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Westminster Hall
Wednesday 16 June 2004
[Mr. John McWilliam in the Chair]

Defence Procurement
Motion made, and Question proposed, That the sitting be now adjourned.-[Mr.

9.30 am
John Robertson (Glasgow, Anniesland) (Lab): Thank you, Mr. McWilliam. It is
a pleasure to see you in the Chair. I hope that we will have an interesting

I believe that it was Napoleon who once said that military victory results from three parts courage and only one part equipment. I will not quarrel with such a renowned strategist, given that my military experience is confined to the more humble armed forces parliamentary scheme. Nevertheless,

I want to focus on the equipment on which our forces rely, what is needed, where it is bought, and how it is made. First, I shall consider the way in which decisions about defence procurement are made, the security of Britain’s defence requirements, and the scarce financial resources with which we must meet those requirements. Secondly, I shall consider in greater detail the marketplace for defence equipment and the role that our Government should play. The central problem of defence procurement is how to plan for the uncertain threats in a rapidly changing world that the US Defence Secretary has described as “unknown unknowns”. We are not certain about the equipment that our forces will require in future campaigns. For decades, the transatlantic alliance was focused on the containment of Soviet expansion, but in the early 1980s how many people predicted the end of the cold war? Likewise, no one could have foreseen the terrible attacks that were launched on the United States on 11 September and which caused the US and its allies to reassess the nature of the threats that they faced. In the face of such uncertainty, we are right to emphasise the need for broad-based capabilities.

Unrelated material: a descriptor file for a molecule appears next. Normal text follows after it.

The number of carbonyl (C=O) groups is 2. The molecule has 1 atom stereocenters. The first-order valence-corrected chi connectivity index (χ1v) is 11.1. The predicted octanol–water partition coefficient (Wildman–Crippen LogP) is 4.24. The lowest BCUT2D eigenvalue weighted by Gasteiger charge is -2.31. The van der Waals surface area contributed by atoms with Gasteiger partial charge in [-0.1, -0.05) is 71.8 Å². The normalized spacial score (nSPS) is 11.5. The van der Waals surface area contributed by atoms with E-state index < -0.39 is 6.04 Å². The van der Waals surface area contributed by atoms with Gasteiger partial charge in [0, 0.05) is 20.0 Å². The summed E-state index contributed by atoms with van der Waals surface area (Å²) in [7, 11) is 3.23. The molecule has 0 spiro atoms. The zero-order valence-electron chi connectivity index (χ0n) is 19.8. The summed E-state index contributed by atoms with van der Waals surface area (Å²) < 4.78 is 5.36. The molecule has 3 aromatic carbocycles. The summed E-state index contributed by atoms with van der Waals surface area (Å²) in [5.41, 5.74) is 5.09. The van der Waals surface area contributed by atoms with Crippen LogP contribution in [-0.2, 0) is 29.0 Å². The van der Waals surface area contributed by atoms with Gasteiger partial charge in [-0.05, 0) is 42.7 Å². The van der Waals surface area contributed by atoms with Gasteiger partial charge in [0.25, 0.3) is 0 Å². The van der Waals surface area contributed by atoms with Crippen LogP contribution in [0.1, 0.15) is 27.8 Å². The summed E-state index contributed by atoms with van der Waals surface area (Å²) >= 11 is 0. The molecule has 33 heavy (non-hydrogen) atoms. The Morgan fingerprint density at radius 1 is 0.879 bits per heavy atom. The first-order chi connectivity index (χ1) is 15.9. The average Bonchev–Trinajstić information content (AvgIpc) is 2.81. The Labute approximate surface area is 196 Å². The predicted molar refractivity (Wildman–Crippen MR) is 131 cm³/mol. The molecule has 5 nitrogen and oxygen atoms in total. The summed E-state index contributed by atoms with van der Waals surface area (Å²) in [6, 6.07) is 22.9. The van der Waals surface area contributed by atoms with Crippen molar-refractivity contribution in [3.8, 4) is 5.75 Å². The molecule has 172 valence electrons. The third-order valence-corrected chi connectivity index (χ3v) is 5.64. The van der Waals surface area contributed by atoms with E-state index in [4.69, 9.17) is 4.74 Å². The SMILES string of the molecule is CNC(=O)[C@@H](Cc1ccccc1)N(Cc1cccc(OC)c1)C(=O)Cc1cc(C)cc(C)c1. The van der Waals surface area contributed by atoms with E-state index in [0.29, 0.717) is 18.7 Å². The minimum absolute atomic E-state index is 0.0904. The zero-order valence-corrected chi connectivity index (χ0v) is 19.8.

In recent weeks, concern has been expressed about the resources that are available for procurement. It has been reported that the war in Iraq led to
the Ministry of Defence’s having to borrow £500 million from procurement budget funds to cover short-term costs and that that sum was due to be paid out on the Eurofighter programme in the mistaken belief that it would be delayed and therefore payment would be put off. Will the Minister comment on the procurement budget and update us on discussions between the Secretary of State, the Chief Secretary to the Treasury and the Chancellor of the Exchequer about the defence budget for the years ahead?

Although those concerns about funding are real, we should put them into context. Labour introduced five years of year-on-year real terms increases in the defence budget, and the last round of spending was particularly beneficial to the armed services. That compares with a swingeing cut in defence spending of nearly one third in the previous decade. I am not making a party political point.

Indeed, politicians across the spectrum recognise that the end of the cold war reduced the threats that our conventional forces and nuclear deterrent were designed to repel. I want to emphasise the wider context of these funding issues: massive long-term investment in the armed forces and a vision of the armed services as a worldwide force for good. Having established the need for strong armed services and the Government’s firm belief in the need for effective procurement, there are still controversial issues about what equipment is required. There has recently been controversy over the Royal Navy’s needs as it transforms from a cold-war-based service to one that can genuinely project global power. As the Minister knows only too well from my frequent questions, the BAE Systems yard in Scotstoun in my constituency is building the first of the Type 45 destroyers. The decision to buy Type 45s has been much criticised, most recent

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